Hell week has not always had such a positive reputation; it is the tradition that has changed the most throughout the years. It has morphed to the welcoming rite of passage we know it as today from a mandatory classic hazing exercise. According to a dissertation written by Virginia Wolf Briscoe in 1981 on Bryn Mawr’s traditions, Hell Week was originally just the freshman performing their class play, the aspect of Hell Week that has morphed into Goodhart and Erdman performances. The early reports of the freshman show in the 1920s and 1930s do not mention hazing to the freshman though it indeed existed because “M. Carey Thomas’s dislike of the hazing and her encouragement for its elimination” was well known during her administration of Bryn Mawr. By the early 1940s Hell Week had morphed into something much bigger.

In her dissertation Briscoe refers to several articles published in Bryn Mawr’s newspaper which describe that by 1943 a “four day reign of terror” was a dorm tradition in Rhoads in which oysters and onions were placed in freshman’s shoes and freshmen were locked out of their room’s. In the early 1940s president McBride threatened to discontinue the freshman show because “infringement of personal and college property and feelings were not acceptable,” only “clever but harmless fun was permitted.” This was not Hell Week’s only foray with trouble.

An article from March 5th 1965 details changes made to Hell week because of complaints, and there are references to the enlargement of a new Hell Week committee, founded in 1964, suggesting that prior to 1964 Hell Week existed, but not as a school sanctioned or condoned exercise due to its lack of formal governance.

Surprisingly, after these regulations Hell Week became no less controversial. In 1977 a set of firm Hell Week rules were established, according to the college newspaper from Feb. 18, 1977, “as a result of controversy over the harshness of last year’s Hell Week, a group of students from the class of ’79 wrote a list of Hell Week rules to be followed this year.”

Survey’s given out in 1983 by the Hell Week coordinator echo the same idea. Showing her frustration at the nature of Hell Week, one student wrote on her survey, “Why do freshwomen/transfers have to be “helled” to be welcomed into the Bryn Mawr community? I would tone down the Hell Week build up so that no one gets too upset, but not eliminate the tradition all together because the end is worthwhile.”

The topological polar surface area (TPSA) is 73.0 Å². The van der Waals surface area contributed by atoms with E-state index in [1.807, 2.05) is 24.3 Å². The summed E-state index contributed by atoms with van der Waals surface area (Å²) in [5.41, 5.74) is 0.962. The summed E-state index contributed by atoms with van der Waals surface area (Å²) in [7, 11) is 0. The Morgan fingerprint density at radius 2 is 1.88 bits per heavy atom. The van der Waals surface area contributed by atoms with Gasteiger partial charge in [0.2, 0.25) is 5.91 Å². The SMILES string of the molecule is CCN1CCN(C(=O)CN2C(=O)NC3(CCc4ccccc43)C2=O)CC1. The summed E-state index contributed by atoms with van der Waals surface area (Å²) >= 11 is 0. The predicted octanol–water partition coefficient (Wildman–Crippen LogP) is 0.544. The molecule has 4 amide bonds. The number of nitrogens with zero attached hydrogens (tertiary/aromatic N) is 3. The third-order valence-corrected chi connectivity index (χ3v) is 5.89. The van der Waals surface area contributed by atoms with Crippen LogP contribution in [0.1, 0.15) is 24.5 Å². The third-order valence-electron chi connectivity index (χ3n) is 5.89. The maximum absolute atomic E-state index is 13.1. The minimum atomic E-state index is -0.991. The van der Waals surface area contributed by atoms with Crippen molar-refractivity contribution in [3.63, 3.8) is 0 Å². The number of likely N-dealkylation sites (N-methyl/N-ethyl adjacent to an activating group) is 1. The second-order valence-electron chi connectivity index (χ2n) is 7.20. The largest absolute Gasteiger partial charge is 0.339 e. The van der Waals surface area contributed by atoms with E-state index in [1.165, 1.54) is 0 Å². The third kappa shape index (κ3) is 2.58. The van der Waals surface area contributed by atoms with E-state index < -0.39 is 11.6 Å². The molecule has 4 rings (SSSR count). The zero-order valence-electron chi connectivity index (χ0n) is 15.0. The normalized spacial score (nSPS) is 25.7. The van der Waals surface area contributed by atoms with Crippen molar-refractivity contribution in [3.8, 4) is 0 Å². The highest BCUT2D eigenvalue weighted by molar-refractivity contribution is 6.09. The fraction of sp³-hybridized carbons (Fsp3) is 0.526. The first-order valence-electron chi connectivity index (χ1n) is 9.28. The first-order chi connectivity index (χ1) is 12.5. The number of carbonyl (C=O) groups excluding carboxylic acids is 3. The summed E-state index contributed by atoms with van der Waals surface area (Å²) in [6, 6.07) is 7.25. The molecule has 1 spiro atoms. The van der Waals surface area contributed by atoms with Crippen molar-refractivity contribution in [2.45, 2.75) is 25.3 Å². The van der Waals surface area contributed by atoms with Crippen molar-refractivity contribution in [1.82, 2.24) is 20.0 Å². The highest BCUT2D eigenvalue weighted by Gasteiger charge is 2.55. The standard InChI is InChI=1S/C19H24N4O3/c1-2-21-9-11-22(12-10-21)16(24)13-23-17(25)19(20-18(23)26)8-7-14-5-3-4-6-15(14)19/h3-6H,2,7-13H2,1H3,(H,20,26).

An article written on Feb. 17, 1994 in part by the SGA president, claimed that Hell Week was against the honor code and called for the absolution of Hell Week. One reason they listed for their petition to end Hell Week was that, “Hell Week includes many elements of sorority hazing (eg sleep deprivation and secret keeping) incompatible with the Bryn Mawr ideas of individuality, plurality, and basic freedom of speech.” More surprisingly they outline that non participants in Hell Week will, “suffer the repercussions of being harassed and ostracized.”

Though these negative opinions of Hell Week existed in its older days, throughout its history one still finds students who reiterated how Hell Week made them feel welcomed into the community, just like students today. Today, however, Hell Week today can be seen as an experience just as welcoming but less “hellish.” According to Vaid, Hell Week now is different now from hazing in many ways, because “hazing is mandatory, Hell Week is not.” Today, Bryn Mawr bends over backwards to emphasize this fact and to provide support for freshman: HAs, customs people, the Hell Week committee, the administration and any upperclasswoman are all resources for freshman needing a “Hell Free” zone. The “reign of terror” is over at Bryn Mawr this year, and forever.